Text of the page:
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Original Article
Opinions of Korean science editors on open access policies, editorial difficulties, and government’s support for publishing
Sun Huh1orcid, Hye-Min Cho2orcid, Hyungsun Kim3orcid
Science Editing 2015;2(2):55-58.
DOI: https://doi.org/10.6087/kcse.44
Published online: August 14, 2015

1Department of Parasitology and Institute of Medical Education, College of Medicine, Hallym University, Chuncheon, Korea

2Infolumi, Seongnam, Korea

3School of Materials Engineering, Inha University, Incheon, Korea

Correspondence to Sun Huh  shuh@hallym.ac.kr
It was presented as poster at the Council of Science Editors 2015 Annual Meeting, May 15–18, 2015, Loews Philadelphia Hotel, Philadelphia, PA, USA.
• Received: May 15, 2015   • Accepted: July 31, 2015

Copyright © Korean Council of Science Editors

This is an open access article distributed under the terms of the Creative Commons Attribution Non-Commercial License (http://creativecommons.org/licenses/by-nc/3.0/), which permits unrestricted use, distribution, and reproduction in any medium, provided the original work is properly cited.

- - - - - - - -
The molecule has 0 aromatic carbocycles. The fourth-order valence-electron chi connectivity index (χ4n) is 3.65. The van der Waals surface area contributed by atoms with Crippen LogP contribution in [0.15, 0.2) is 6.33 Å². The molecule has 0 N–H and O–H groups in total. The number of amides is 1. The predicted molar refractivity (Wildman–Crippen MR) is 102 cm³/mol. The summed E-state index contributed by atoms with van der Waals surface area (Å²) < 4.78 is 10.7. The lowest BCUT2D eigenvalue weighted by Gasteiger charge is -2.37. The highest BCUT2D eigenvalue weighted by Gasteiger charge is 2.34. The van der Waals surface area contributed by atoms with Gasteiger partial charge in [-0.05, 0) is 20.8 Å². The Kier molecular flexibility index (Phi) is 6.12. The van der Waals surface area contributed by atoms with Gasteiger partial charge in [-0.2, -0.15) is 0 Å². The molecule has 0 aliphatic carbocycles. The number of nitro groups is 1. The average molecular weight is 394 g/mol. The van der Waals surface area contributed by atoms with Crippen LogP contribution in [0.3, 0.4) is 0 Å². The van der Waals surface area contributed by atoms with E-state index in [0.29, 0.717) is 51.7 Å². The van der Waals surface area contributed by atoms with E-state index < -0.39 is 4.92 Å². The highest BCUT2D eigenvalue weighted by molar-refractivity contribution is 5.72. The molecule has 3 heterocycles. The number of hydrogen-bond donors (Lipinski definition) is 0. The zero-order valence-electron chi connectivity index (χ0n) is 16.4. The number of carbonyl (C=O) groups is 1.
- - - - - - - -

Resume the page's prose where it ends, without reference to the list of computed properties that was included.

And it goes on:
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  • The Korean government has supported scholarly scientific journal publishing since 1971 through the Korean Federation of Science and Technologies (hereafter the Federation). To ensure that this funding is used as efficiently as possible, the views of science editors should be considered. This study measured the opinions of Korean science editors on open access policies, difficulties during editing, and the government’s support for publishing. From November 28 to December 10 of 2013, web survey invitations were emailed to 368 journal editors listed by the Federation. The web survey tool Surveymonkey was used to create a questionnaire that consisted of ten items, including the research category for each journal. Out of the 368 editors, 82 responded to the survey (22.3%). Sixty-nine editors (84.1%) had already accepted the open access or free access policy. Of the 13 editors of journals without open/free access policies, seven hoped to adopt a policy within three years. The most difficult tasks in journal publishing were adding a journal to international databases, operating with an inadequate budget, and recruiting professional manuscript editors. Editors want the Federation to increase budgets to cover full-text extensible markup language production costs, to provide guidelines for adding journals to international databases, and to provide programs for training professional manuscript editors and a plagiarism detection system. Most science editors in Korea have already adopted an open/free access policy. Training professional manuscript editors, using plagiarism detection system, and producing full-text extensible markup language should be considered as important items for journal publishing support from the Federation.